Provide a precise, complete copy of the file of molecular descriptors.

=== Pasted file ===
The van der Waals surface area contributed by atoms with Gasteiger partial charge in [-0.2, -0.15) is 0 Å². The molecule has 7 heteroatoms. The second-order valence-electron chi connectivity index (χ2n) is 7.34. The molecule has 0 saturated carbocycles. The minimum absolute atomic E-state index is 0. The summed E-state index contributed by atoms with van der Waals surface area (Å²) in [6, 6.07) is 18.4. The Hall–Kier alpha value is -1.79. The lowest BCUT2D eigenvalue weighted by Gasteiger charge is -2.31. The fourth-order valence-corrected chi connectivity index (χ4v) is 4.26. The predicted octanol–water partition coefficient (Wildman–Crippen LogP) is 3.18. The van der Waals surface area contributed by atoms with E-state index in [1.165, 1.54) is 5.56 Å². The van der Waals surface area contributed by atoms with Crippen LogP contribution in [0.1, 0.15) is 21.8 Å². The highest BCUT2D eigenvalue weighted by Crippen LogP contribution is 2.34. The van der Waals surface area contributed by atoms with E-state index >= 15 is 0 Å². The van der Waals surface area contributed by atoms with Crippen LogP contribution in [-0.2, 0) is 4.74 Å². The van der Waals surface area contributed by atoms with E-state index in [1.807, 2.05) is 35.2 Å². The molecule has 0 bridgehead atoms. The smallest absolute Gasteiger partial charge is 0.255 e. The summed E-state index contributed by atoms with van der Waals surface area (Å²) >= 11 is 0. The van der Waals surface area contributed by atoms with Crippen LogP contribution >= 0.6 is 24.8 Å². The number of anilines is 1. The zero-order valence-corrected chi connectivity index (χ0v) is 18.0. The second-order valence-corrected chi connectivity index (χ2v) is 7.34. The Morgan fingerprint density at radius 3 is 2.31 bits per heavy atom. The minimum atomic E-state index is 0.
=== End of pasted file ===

The van der Waals surface area contributed by atoms with Gasteiger partial charge in [-0.2, -0.15) is 0 Å². The molecule has 7 heteroatoms. The second-order valence-electron chi connectivity index (χ2n) is 7.34. The molecule has 0 saturated carbocycles. The minimum absolute atomic E-state index is 0. The summed E-state index contributed by atoms with van der Waals surface area (Å²) in [6, 6.07) is 18.4. The Hall–Kier alpha value is -1.79. The lowest BCUT2D eigenvalue weighted by Gasteiger charge is -2.31. The fourth-order valence-corrected chi connectivity index (χ4v) is 4.26. The predicted octanol–water partition coefficient (Wildman–Crippen LogP) is 3.18. The van der Waals surface area contributed by atoms with E-state index in [1.165, 1.54) is 5.56 Å². The van der Waals surface area contributed by atoms with Crippen LogP contribution in [0.1, 0.15) is 21.8 Å². The highest BCUT2D eigenvalue weighted by Crippen LogP contribution is 2.34. The van der Waals surface area contributed by atoms with E-state index >= 15 is 0 Å². The van der Waals surface area contributed by atoms with Crippen LogP contribution in [-0.2, 0) is 4.74 Å². The van der Waals surface area contributed by atoms with E-state index in [1.807, 2.05) is 35.2 Å². The molecule has 0 bridgehead atoms. The smallest absolute Gasteiger partial charge is 0.255 e. The summed E-state index contributed by atoms with van der Waals surface area (Å²) >= 11 is 0. The van der Waals surface area contributed by atoms with Crippen LogP contribution >= 0.6 is 24.8 Å². The number of anilines is 1. The zero-order valence-corrected chi connectivity index (χ0v) is 18.0. The second-order valence-corrected chi connectivity index (χ2v) is 7.34. The Morgan fingerprint density at radius 3 is 2.31 bits per heavy atom. The minimum atomic E-state index is 0.